Annie Hall
3 minute read

Read a recap of the recent Colorado event.

The 2019 Green Schools Summit, hosted by USGBC Colorado, was a great success. The sold-out Resiliency Workshop brought to light the importance of implementing design that fosters health and safety for teachers and students, as well as how design plays a major role in the cognitive function and overall success of students.

Exploring solutions for greening schools

The main summit day brought together nearly 300 industry professionals, school district employees and parents for a full day of education and inspiration about greening our schools. One education track focused on the technical aspects of incorporating sustainable design through LEED v4.1 for Schools, ventilation strategies, and radiant heating and cooling, while the other was geared toward parents, teachers and green schools advocates. This track included sessions on STEM-based education and strategies for waste diversion in schools. It also included a session where junior high and high school students shared their experiences with a program that challenged them to use the U.N. Sustainable Development Goals to propose solutions to regional issues.

Ralph DiNola of the New Buildings Institute opened up the summit with a compelling presentation about why zero carbon schools are needed and how to fund, design and operate them. He shared amazing example school projects from around the country and asked the audience to submit data about zero energy schools and buildings in Colorado for their database.

We had a special lunch presentation from Colorado Rep. Chris Hansen. He discussed the ambitious set of climate goals that were passed by the Colorado General Assembly during the 2019 Legislative Session. He examined the different ways in which Colorado can achieve these notable goals, including electrifying the transportation sector, transitioning our energy sector away from fossil fuels and decarbonizing the building sector. Hansen was met with many questions from the audience during his Q&A session and pushed us to work together to achieve more.

Working together for better buildings and better lives

The day closed out with our afternoon keynote, Hunter Lovins, President and Founder of Natural Capitalism Solutions. Lovins discussed the economics of climate change—what it is currently costing U.S. taxpayers, and what we can expect it to cost in the future if no action is taken. Her eye-opening presentation examined the first climate-change bankruptcy and pointed out that it is likely not the last. She then shifted her presentation to how and why green building can make a measurable difference. Lovins pointed to the many benefits of green building and how recycled materials, passive solar heat, proper ventilation, daylighting and more contribute not only to a healthier planet, but also to healthier people. She also reminded us that our mindset has a great impact on our results: “What we believe is possible determines what we design.”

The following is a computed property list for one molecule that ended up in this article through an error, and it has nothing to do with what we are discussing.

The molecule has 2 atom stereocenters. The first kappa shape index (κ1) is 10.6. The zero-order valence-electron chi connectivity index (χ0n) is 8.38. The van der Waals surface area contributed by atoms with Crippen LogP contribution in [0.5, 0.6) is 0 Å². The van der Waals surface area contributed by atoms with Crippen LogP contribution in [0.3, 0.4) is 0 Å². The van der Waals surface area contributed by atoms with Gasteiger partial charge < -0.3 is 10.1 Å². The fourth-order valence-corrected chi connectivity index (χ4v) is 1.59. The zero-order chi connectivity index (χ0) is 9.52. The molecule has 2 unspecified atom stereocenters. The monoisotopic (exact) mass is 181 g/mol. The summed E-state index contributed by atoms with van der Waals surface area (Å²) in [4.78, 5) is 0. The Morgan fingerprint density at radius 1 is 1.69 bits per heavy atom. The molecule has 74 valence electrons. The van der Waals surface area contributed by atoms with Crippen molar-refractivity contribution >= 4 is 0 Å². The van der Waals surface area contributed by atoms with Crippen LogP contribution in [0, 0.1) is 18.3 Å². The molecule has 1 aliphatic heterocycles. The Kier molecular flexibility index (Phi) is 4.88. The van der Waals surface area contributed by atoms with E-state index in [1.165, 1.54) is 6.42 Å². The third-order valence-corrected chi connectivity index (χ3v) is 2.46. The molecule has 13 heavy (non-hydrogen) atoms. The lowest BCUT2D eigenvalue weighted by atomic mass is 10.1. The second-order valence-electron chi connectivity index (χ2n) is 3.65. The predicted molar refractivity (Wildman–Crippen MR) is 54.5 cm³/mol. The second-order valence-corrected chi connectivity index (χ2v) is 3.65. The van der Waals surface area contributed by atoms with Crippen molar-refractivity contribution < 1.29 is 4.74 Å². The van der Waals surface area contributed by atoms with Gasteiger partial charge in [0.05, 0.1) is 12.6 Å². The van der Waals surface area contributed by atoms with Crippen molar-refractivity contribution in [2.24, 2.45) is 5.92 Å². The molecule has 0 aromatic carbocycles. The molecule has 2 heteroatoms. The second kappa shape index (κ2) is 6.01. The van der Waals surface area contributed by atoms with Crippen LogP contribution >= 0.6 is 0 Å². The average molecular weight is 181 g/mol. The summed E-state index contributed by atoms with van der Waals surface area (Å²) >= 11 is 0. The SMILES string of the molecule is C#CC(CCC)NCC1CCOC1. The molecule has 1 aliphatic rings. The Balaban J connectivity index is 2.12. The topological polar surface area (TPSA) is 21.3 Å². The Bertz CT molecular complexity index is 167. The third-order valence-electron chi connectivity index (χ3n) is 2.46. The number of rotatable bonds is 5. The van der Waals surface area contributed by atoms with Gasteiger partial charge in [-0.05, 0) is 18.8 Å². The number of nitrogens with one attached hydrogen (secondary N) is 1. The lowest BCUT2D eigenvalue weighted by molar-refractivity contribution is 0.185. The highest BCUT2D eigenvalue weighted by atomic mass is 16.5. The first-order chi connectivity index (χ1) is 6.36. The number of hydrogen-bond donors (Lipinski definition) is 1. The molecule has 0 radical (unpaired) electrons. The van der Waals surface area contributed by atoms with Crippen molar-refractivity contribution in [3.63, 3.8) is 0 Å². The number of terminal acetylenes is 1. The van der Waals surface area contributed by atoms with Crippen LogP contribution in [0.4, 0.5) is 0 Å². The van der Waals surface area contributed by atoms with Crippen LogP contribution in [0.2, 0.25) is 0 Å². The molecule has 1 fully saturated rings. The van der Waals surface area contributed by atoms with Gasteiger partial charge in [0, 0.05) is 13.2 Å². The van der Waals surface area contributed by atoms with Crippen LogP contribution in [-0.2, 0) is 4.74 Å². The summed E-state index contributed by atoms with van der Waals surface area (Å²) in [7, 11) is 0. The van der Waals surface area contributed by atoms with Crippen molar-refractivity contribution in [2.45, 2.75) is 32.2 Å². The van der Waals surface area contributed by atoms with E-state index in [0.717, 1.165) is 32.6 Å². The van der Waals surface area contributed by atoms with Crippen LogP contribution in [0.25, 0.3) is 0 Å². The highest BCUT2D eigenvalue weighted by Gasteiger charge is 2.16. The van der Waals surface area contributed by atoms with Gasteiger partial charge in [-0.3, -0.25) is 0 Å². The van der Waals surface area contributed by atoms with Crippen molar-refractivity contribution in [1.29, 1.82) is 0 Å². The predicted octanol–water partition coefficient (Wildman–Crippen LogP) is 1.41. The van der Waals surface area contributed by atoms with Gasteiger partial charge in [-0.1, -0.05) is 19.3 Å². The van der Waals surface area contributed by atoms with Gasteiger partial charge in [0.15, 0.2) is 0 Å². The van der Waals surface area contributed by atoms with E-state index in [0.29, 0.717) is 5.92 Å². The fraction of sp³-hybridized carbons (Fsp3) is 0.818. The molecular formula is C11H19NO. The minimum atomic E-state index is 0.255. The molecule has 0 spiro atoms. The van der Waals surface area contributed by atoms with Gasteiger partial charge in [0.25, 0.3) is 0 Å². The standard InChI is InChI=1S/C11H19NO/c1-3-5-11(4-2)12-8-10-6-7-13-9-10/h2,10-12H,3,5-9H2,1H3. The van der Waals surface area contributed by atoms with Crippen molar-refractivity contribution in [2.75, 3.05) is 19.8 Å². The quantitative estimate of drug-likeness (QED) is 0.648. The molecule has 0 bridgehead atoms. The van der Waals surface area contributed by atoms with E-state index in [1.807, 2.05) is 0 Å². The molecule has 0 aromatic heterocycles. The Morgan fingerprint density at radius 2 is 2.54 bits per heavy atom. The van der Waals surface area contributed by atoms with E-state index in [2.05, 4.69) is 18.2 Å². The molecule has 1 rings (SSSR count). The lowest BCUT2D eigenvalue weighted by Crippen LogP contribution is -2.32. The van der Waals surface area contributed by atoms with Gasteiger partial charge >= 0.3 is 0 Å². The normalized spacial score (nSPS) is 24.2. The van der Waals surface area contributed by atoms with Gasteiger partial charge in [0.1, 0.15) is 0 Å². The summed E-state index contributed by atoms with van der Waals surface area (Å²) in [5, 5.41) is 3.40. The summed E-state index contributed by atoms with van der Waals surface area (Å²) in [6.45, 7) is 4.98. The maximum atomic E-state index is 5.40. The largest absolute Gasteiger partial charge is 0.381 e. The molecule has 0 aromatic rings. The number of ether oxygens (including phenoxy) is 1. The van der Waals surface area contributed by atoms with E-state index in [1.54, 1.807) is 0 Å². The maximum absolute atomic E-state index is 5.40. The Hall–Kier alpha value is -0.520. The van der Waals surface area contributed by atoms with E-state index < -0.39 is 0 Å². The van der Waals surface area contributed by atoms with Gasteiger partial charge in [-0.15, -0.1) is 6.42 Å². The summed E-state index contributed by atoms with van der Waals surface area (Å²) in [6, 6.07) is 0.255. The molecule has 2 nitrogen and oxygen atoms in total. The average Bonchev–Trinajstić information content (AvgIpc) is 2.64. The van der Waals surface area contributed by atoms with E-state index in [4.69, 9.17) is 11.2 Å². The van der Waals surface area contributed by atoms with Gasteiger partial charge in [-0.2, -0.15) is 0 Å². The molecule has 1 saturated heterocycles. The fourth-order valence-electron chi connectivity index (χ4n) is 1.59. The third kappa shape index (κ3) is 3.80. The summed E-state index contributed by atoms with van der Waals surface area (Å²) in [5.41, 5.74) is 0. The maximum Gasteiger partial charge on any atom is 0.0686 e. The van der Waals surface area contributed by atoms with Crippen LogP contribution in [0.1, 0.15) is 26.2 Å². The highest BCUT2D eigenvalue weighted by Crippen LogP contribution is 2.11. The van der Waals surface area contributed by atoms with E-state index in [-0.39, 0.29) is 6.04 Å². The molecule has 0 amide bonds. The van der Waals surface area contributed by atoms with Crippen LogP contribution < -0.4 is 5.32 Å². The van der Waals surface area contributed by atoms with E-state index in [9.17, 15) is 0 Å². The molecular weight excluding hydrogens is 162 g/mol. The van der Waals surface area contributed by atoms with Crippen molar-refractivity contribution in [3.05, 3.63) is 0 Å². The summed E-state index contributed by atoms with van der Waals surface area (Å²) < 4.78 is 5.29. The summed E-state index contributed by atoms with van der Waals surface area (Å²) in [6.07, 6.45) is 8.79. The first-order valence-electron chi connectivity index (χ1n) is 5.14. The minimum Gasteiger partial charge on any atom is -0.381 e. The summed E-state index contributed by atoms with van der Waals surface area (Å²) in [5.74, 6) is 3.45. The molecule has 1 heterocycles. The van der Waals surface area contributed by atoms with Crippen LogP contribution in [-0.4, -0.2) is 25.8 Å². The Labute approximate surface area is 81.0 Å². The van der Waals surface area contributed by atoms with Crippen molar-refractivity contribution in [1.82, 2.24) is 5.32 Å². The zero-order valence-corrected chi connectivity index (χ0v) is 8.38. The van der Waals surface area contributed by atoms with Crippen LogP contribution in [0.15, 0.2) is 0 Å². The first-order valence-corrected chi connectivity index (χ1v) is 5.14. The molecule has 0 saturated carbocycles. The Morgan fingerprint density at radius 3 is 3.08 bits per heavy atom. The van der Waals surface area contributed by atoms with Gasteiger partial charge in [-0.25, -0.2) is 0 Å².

The theme of the day was “High Stakes, All In.” Almost everyone in attendance at the Green Schools Summit, and in the sustainability industry as a whole, is all too aware just how high the stakes are. However, we tend to spend a lot of time in echo chambers. Many of our colleagues and friends share similar viewpoints, and we often find ourselves preaching to the choir.

So how can we achieve the “All In” aspect of the day’s theme? USGBC’s Living Standard campaign has pointed out that climate change is not widely understood. Even less understood is the impact that buildings have on the environment and the health and well-being of people who occupy those spaces. The Living Standard campaign seeks to expand the conversation around sustainability and help us reframe our dialogue to bring more people into the fold. We need to help people understand why green buildings are integral to better lives, but we also need to help individuals realize that their small, daily actions do matter.

So, let’s be that shining example to our children in our daily choices. Be the person who chooses what’s right over what’s easy, and be the change you wish to see in each decision you make and each action you take, no matter how small. Put together, our small, day-to-day actions can have a great impact, and we can model to our children how to be good stewards of the planet. Learn more about the Living Standard Campaign and actions you can take to expand the conversation around living sustainably.

Help us expand the conversation in 2020 at the Rocky Mountain Green conference in Denver April 30–May 1.

Learn more about Rocky Mountain Green